Body hair is a defining characteristic of mammals, but several mammals, such as whales, naked mole rats, and humans, have noticeably less hair. Why we have significantly less body hair than most other mammals has long remained a mystery.
To find the genetic basis of decreased hair, scientists at the University of Utah Health and the University of Pittsburgh identified the coding and noncoding sequences that develop at significantly different rates in hairless mammals compared to hairy mammals.
They found that humans seem to have the genes for a full coat of body hair. The research identifies several genes and genomic regions that are critical to hair development. The study shows that nature has used the same tactics on mammals from different evolutionary tree branches at least nine times. To turn off a shared set of genes needed to lose their hair and fur, the ancestors of rhinoceros, naked mole rats, dolphins and other hairless mammals stomped, descended and swam down the same route.
Nathan Clark, Ph.D., a human geneticist at U of U Health who conducted much of the research, said: “We took the creative approach of using biological diversity to learn more about our genetics. This helps us pinpoint regions of our genome that contribute to something important to us.”
Scientists used the evolution-based method, RERconverge, to perform a genome-wide scan across 62 mammalian species using 19,149 genes and 343,598 conserved non-coding regions. They took steps to exclude genetic regions responsible for developing other species-specific traits, such as adaptation to aquatic life.
The analysis revealed that many hairless mammals had mutations in many of the same genes. These include genes that code for keratin and additional elements that shape the hair shaft and promote growth.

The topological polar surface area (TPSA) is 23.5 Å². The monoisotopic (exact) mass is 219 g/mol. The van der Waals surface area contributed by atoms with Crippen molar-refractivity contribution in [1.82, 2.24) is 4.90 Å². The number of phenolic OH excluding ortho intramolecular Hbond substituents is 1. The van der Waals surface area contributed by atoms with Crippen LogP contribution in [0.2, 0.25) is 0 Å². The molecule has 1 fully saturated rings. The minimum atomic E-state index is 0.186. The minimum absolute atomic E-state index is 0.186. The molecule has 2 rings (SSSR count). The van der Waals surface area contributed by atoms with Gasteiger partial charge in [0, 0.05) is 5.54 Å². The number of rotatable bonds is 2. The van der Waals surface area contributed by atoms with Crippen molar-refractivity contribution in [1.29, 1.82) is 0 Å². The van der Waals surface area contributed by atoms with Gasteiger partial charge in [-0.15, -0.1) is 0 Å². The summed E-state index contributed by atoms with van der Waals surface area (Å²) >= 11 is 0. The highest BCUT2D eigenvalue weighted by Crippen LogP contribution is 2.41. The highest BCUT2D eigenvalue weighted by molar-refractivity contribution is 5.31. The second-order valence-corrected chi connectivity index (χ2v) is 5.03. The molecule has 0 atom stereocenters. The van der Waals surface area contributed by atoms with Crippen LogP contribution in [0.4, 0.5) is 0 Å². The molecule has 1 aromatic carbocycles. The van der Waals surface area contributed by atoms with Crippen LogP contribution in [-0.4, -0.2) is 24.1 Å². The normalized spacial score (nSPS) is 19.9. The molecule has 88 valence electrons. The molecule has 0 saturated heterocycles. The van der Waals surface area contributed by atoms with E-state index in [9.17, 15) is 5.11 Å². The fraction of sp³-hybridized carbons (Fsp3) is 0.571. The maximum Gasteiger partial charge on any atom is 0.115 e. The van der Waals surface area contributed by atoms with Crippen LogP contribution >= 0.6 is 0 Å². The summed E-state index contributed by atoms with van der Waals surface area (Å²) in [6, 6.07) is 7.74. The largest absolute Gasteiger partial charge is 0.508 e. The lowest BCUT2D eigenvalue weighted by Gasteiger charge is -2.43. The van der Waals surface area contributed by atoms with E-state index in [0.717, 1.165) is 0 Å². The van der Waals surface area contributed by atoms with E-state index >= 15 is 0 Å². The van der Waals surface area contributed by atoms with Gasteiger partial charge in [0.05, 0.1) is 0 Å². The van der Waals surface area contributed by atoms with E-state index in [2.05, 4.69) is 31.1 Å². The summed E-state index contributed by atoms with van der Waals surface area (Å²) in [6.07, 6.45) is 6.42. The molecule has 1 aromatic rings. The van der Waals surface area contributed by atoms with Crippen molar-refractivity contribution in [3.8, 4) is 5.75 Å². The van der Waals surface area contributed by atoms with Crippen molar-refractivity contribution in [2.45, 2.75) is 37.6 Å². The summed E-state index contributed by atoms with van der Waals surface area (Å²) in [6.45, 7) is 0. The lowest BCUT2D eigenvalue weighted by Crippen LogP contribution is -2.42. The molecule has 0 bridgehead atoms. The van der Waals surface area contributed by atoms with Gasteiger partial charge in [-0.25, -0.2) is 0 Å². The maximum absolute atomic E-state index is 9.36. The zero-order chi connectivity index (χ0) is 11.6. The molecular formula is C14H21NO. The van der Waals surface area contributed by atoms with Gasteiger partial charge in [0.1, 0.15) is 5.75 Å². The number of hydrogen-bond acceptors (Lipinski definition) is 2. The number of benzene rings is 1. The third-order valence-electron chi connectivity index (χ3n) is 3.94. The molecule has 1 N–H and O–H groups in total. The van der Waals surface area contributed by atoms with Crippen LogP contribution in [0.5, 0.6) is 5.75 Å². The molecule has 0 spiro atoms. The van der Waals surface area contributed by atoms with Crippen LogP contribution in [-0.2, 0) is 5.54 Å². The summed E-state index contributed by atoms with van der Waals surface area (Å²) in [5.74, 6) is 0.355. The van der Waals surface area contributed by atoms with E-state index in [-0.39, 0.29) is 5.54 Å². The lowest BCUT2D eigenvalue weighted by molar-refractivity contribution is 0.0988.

The study also revealed that regulatory regions of the genome appear to be equally important. These regions indirectly influence the process rather than encoding the structures that produce it. They determine how much is made and where and when specific genes are activated.
Kowalczyk said: “There are a lot of genes that we don’t know much about. We think they may play a role in hair growth and maintenance.
clark says, “As animals are under evolutionary pressure to lose hair, the genes that code for hair become less important. Therefore, they accelerate the rate of genetic changes allowed by natural selection. Some genetic changes may be responsible for hair loss. Others can be collateral damage after hair stops growing.
“The fact that the unbiased screen identified known hair genes showed that the approach worked. It also suggests that the genes identified in the screen that are less well defined may be just as important for having hair – or not having it.”
“This is a way to determine global genetic mechanisms underlying different traits.”
- Amanda Kowalczyk, Maria Chikina, Nathan Clark, et al. Complementary evolution of coding and noncoding sequence underlies hairlessness in mammals. eLife. DOI: 10.7554/eLife.76911